Pupils get­ting NCEA but not univer­sity en­trance

Kapiti Observer - - FRONT PAGE - ADELE RED­MOND

Young peo­ple’s fu­tures are at risk as more stu­dents fail to make the grade for univer­sity, de­spite pass­ing NCEA.

Data re­leased by the New Zealand Qual­i­fi­ca­tions Au­thor­ity (NZQA) showed univer­sity en­trance (UE) rates were sig­nif­i­cantly lower than NCEA level 3 pass rates last year – 49.2 per cent com­pared to 64.5 per cent – de­spite min­i­mal dif­fer­ence between the two qual­i­fi­ca­tions.

NZQA said it could not iden­tify causes of the 15.3 per cent achieve­ment gap, which leapt from about 6 per cent in 2013 to 14 per cent in 2014 and 2015.

Um­brella or­gan­i­sa­tion Uni­ver­si­ties New Zealand (UNZ) pointed to so­cioe­co­nomic fac­tors and pres­sure on schools to pro­vide ‘‘safer pas­sage’’ through NCEA level 3.

The Govern­ment’s tar­geted 85 per cent pass rate at level 2 had been use­ful but ‘‘it’s about time it got lifted to NCEA level 3 and univer­sity en­trance’’, UNZ ex­ec­u­tive direc­tor Chris Whe­lan said.

Stu­dents typ­i­cally sit NCEA level 3 in their last year of sec­ondary school. To pass, they must achieve at least 60 level 3 cred­its, 20 at level 2 or above, and pass ba­sic lit­er­acy and nu­mer­acy re­quire­ments at level 1. UE re­quires NCEA level 3 with at least 14 cred­its in three of 48 ap­proved sub­jects, and 10 lit­er­acy cred­its at level 2 or above.

Whe­lan said stu­dents who achieved level 3 but not UE were likely ham­pered by at least one of three de­mo­ti­vat­ing fac­tors: liv­ing out­side a ma­jor city, at­tend­ing a ‘‘less aca­dem­i­cal­ly­ori­ented school’’, or be­ing the first in their fam­ily to po­ten­tially ac­cess higher ed­u­ca­tion.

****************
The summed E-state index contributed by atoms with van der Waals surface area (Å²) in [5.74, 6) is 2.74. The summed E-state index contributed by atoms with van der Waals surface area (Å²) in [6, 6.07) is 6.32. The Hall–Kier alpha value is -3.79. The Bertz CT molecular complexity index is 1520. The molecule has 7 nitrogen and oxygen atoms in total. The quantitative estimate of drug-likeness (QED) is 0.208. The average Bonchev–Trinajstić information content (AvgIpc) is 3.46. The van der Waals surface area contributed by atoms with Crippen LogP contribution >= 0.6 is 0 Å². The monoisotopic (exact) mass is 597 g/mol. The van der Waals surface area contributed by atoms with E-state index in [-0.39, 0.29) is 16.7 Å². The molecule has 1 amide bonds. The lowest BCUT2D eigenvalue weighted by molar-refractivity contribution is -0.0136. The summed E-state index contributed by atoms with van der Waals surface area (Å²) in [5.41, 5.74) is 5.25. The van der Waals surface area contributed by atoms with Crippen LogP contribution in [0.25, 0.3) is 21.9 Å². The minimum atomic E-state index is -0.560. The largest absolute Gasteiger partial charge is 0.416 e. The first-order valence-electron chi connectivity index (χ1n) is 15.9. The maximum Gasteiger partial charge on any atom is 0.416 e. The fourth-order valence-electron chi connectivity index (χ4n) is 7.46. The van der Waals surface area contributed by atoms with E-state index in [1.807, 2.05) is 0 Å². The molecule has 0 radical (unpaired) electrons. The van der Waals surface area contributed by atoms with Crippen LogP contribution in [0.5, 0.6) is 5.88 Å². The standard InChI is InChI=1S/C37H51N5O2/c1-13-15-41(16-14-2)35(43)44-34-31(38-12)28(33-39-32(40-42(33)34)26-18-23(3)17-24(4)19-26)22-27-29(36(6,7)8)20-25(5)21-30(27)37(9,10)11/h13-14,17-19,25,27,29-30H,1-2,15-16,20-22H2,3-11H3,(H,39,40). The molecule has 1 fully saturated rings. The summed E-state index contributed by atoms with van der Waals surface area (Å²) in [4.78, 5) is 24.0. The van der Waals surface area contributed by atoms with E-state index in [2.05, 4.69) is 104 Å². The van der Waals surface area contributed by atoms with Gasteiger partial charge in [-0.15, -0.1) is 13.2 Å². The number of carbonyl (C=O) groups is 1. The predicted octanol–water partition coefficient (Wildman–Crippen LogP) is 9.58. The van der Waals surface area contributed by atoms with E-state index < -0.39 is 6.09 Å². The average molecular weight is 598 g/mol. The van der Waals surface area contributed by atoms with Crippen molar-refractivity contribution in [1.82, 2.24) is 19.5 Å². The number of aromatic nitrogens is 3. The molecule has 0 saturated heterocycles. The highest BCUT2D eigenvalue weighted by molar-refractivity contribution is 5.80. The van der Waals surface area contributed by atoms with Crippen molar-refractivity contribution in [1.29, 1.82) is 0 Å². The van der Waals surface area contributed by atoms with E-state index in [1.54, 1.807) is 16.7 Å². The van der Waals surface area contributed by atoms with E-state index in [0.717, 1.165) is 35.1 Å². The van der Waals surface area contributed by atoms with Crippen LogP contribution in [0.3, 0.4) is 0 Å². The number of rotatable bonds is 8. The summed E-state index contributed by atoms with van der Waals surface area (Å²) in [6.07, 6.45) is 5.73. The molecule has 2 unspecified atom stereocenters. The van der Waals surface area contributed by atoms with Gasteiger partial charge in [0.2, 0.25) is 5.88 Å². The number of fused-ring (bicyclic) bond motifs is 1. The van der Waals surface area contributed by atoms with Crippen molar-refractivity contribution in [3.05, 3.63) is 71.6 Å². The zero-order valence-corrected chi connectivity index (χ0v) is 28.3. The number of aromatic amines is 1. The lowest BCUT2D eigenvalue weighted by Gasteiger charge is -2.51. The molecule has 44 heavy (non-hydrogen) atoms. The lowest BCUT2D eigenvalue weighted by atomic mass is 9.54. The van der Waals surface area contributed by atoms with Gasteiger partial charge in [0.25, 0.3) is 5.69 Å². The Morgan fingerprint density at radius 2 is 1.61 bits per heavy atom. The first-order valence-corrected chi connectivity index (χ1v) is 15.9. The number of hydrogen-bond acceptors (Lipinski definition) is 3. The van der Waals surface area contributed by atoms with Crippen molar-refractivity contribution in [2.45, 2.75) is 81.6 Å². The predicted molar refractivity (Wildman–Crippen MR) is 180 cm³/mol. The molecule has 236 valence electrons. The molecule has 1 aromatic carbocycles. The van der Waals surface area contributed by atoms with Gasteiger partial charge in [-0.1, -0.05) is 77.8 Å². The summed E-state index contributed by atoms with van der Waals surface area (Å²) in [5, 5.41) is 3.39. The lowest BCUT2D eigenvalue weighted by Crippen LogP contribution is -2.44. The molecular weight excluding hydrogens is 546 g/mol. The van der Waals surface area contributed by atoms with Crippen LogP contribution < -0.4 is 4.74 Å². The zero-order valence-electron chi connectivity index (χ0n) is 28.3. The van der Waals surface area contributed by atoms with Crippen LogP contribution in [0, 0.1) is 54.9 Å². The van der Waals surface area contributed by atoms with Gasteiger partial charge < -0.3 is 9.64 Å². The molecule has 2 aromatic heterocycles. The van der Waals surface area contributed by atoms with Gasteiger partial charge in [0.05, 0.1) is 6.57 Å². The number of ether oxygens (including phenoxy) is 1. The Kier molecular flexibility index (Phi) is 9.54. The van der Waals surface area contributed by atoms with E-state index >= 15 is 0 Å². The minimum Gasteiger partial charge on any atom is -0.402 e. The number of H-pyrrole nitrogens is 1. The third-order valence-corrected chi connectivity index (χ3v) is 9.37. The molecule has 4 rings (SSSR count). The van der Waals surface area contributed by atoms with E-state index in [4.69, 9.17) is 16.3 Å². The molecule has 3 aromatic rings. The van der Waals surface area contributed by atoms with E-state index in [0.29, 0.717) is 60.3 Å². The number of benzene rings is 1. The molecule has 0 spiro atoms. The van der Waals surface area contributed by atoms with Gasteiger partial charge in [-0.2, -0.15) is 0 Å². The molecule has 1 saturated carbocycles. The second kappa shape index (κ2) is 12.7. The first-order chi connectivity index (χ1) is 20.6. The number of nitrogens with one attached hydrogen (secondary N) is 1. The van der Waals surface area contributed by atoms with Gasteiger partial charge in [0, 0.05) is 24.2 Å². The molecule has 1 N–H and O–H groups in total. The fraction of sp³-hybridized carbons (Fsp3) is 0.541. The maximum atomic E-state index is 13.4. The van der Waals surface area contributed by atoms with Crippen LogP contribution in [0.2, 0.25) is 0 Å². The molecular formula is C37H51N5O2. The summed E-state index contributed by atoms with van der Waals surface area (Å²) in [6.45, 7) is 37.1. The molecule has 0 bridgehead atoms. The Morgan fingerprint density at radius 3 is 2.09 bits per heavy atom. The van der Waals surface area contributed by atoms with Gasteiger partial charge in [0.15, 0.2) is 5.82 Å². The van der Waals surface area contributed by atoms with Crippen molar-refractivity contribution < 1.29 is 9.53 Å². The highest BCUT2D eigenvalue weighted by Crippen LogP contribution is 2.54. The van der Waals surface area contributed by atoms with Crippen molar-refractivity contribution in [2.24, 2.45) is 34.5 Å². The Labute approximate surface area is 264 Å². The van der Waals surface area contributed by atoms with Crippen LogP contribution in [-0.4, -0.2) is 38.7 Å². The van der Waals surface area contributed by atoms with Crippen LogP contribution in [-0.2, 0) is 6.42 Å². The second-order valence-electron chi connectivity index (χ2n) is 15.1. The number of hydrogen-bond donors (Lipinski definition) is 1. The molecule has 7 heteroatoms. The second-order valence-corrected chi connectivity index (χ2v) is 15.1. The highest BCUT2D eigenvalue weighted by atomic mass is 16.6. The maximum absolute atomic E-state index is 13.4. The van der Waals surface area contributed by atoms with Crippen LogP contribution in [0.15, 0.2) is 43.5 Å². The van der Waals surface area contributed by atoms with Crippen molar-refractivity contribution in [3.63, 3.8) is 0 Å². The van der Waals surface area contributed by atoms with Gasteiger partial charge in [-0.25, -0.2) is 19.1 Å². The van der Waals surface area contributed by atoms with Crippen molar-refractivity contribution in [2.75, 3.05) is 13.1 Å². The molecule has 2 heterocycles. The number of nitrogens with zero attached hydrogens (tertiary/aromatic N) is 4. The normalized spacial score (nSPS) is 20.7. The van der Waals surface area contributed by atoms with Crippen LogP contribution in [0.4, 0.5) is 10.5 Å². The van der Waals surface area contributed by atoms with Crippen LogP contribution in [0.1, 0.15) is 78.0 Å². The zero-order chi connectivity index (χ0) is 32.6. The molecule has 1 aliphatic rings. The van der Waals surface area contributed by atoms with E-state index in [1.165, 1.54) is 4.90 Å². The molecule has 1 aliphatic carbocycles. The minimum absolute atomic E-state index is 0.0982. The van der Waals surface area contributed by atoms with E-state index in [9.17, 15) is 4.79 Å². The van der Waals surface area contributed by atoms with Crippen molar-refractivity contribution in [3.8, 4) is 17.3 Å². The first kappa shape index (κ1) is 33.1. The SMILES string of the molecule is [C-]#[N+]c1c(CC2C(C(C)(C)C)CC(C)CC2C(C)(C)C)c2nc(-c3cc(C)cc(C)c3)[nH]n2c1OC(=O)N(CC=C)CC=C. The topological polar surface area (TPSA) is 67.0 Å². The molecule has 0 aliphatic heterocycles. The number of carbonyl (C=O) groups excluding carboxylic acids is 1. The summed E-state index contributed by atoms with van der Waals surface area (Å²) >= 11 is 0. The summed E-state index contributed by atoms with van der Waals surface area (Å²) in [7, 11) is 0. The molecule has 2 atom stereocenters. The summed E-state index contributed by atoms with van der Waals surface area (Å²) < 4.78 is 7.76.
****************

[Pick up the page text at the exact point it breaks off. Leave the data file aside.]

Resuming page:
In­ter­na­tional re­search in­di­cated liv­ing within 14 kilo­me­tres of a univer­sity dou­bled a stu­dent’s like­li­hood of go­ing into ter­tiary ed­u­ca­tion, he said.

Post Pri­mary Teach­ers’ As­so­ci­a­tion pres­i­dent Jack Boyle said the Govern­ment’s fo­cus on NCEA level 2 had un­in­ten­tion­ally turned level 3, UE and al­ter­na­tive post­sec­ondary op­tions into ‘‘an af­ter­thought’’.

‘‘There’s al­most a lolly scram­ble of unit stan­dards at level 2, which makes it hard to get pre-req­ui­sites at level 3. We hear sto­ries about re­assess­ments and re­sub­mis­sions in school to get them [stu­dents] across that line.’’

The Min­istry of Ed­u­ca­tion did not re­spond to are­quest for com­ment.


Univer­sity and poly­tech­nic staff are be­ing pres­sured to pass stu­dents who would oth­er­wise fail to meet Govern­ment tar­gets, a Ter­tiary Ed­u­ca­tion Union sur­vey found.

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